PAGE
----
By  on August 6, 2014

Ralph Lauren Corp. appears to be in the early stages of a retail push for growth.

That was the gist of comments by Jackwyn Nemerov, president and chief operating officer, and Christopher H. Peterson, chief financial officer, during a conference call to Wall Street analysts following the company’s report of first-quarter results. While the results were better than expected, profits still slid 10.5 percent for the period, owing largely to infrastructure investments such as store-opening costs.

The company will open its first Ralph Lauren luxury flagship in Greater China this fall; its first Polo flagship on Fifth Avenue at the end of this month, as well as an 8,000-square-foot Polo store in Singapore next month, and two Club Monaco stores are set to open shortly in London. The company is also officially unveiling its Polo women’s line when the Fifth Avenue flagship opens.

Ralph Lauren, chairman and chief executive officer, said, “Our first-quarter results demonstrate that we are making the right strategic decisions and investments to support our long-term growth objectives.”

Nemerov said during the call that despite geopolitical tensions and macroeconomic pressures overseas, the company’s “brands and products performed very well in the first quarter. We achieved double-digit growth in Europe led by continued strength in our retail operation and increased wholesale shipments for the spring-summer season.”

She said the early read on the first collection of Polo tailored clothing for men’s as a directly operated business was “very strong.” Nemerov also noted that the new Polo flagship on Fifth Avenue is “just the beginning of a global rollout that will take place over the next several years.”

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As for what’s trending in the second quarter for women’s, Nemerov said, “We’re seeing that the dress category has been very strong, as has been the skirt category. We’re seeing that the customer wants to show their legs. That speaks to the femininity of our look and the feel of our product.”

The company is also assessing future plans with Macy’s for American Living, the lifestyle line created by Ralph Lauren’s Global Brands unit that was initially an exclusive at J.C. Penney Co. Inc. The line’s sportswear offering will be rolled out at all Macy’s doors for fall, with a dress rollout at a limited number of doors.

There are also more retail rollouts ahead, although the timing hasn’t yet been set. According to Peterson, also in the telephone interview, the company is optimizing its fleet of Denim & Supply stores in terms of merchandising and assortment plans before it considers rolling out that concept. There are two in the U.S. and a number in Asia and Europe.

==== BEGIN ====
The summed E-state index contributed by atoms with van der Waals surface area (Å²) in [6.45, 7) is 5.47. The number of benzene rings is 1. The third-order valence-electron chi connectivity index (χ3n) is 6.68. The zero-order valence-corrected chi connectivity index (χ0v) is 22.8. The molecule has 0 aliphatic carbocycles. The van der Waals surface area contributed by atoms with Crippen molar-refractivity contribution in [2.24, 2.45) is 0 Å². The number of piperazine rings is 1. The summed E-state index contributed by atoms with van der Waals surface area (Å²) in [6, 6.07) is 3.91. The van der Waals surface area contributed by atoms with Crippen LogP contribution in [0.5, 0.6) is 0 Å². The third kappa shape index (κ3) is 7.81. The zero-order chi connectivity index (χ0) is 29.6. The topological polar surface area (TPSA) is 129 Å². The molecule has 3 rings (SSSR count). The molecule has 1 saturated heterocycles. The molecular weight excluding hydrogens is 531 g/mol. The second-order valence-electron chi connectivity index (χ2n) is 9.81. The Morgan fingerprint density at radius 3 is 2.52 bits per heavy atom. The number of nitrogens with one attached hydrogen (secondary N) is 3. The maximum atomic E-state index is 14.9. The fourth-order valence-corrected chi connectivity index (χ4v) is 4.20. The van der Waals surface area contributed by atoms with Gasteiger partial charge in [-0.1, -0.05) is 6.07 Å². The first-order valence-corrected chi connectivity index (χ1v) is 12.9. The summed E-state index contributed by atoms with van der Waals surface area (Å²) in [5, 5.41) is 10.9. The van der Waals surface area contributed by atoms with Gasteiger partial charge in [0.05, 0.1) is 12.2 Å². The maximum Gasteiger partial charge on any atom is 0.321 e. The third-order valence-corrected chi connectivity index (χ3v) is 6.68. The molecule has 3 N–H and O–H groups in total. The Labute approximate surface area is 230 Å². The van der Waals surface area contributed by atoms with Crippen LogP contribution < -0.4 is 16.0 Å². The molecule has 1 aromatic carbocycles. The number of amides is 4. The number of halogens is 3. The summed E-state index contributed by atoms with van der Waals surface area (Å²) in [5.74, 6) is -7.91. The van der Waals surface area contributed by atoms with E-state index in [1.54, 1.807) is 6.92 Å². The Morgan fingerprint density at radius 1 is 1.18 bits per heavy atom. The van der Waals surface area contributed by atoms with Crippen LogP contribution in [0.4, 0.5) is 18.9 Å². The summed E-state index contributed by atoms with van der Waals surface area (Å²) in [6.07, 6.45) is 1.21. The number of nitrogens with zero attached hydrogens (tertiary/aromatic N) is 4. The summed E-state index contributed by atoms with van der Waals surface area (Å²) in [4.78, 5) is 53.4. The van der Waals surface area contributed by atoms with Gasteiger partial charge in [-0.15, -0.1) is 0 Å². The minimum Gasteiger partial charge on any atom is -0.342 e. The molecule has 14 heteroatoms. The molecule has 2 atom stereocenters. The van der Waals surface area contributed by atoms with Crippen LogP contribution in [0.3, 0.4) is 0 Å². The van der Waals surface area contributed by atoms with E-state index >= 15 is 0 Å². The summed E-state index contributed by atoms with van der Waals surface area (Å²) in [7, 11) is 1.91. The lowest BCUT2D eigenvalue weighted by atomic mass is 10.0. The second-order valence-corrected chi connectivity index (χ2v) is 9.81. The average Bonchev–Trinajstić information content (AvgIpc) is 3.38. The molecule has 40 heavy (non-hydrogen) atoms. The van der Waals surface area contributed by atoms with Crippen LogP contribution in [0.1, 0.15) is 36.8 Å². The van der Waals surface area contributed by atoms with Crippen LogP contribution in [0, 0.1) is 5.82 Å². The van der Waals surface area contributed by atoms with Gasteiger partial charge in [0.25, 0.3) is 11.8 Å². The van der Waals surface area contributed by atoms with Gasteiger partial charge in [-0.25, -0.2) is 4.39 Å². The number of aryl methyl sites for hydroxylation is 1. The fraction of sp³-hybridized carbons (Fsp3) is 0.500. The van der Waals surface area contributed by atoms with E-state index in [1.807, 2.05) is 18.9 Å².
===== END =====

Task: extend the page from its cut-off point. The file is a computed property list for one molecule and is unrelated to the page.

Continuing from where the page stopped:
He said the company has accelerated its pace of store openings for Club Monaco. There are 61 company-operated stores, with most of the retail locations in the U.S. and Asia.

Overall, the company has 436 directly operated stores. As well as the 61 Club Monaco stores, it has 140 Ralph Lauren stores and 235 Polo factory stores, plus 503 concession shop locations worldwide. That’s separate from the stores run by licensed partners overseas.

With the focus on retail, the European economic backdrop for the company appears to be holding steady. According to Peterson, “Our business is doing very well in Northern Europe, in the U.K. and Scandinavian markets. At the same time in Southern Europe, in Spain and Italy, those markets are stabilizing.”

For the three months ended June 28, Lauren’s net income dropped to $162 million, or $1.80 a diluted share, from $181 million, or $1.94, a year ago. That was better than Wall Street’s earnings per share estimate of $1.76.

Total revenues gained 3.3 percent to $1.67 billion from $1.61 billion, which included a 3.7 percent wholesale net sales decline to $708 million and a 9.2 percent retail net sales gain to $960 million. Same-store sales on a consolidated basis rose 3 percent. Lower wholesale revenues were due to shifts in timing of certain shipments between quarters. Wall Street had been expecting total revenues of $1.73 billion.

Selling, general and administrative expenses rose 7.3 percent to $789 million from $735 million. The company said an operating margin of 14.3 percent reflects investments in growth initiatives. It spent $85 million in capital expenditures mostly to support new retail stores and infrastructure investments.

For the quarter, the company’s gross margin was 61 percent, up 30 basis points. Peterson said the 30-basis-point increase is likely to trend for the balance of the year, although the actual numerical percent may vary.

Based on his experience at Procter & Gamble, Peterson also introduced a low-cost commercial paper program at the group during the quarter as a capital-efficient way of financing, a first for the apparel firm. The cfo explained during the interview that the program is “completely flexible.” It allows the company to borrow up to $300 million of short-term borrowings — for as little as one week to a few weeks — in the commercial paper market. So far the company has issued $20 million in commercial paper last month at a rate of 0.3 percent. Peterson compared that interest rate with a five-year note the company issued in September that had a rate of 2.5 percent. The program can be ramped up or down, and once the amount borrowed has been paid down, it can be re-borrowed again.

The company reiterated its expectation that consolidated net revenues for fiscal 2015 will rise by 6 to 8 percent. It also said it expects second-quarter consolidated net revenues to increase by 4 to 6 percent.

Shares of Ralph Lauren inched up 0.2 percent to close at $156.88 in Big Board trading.


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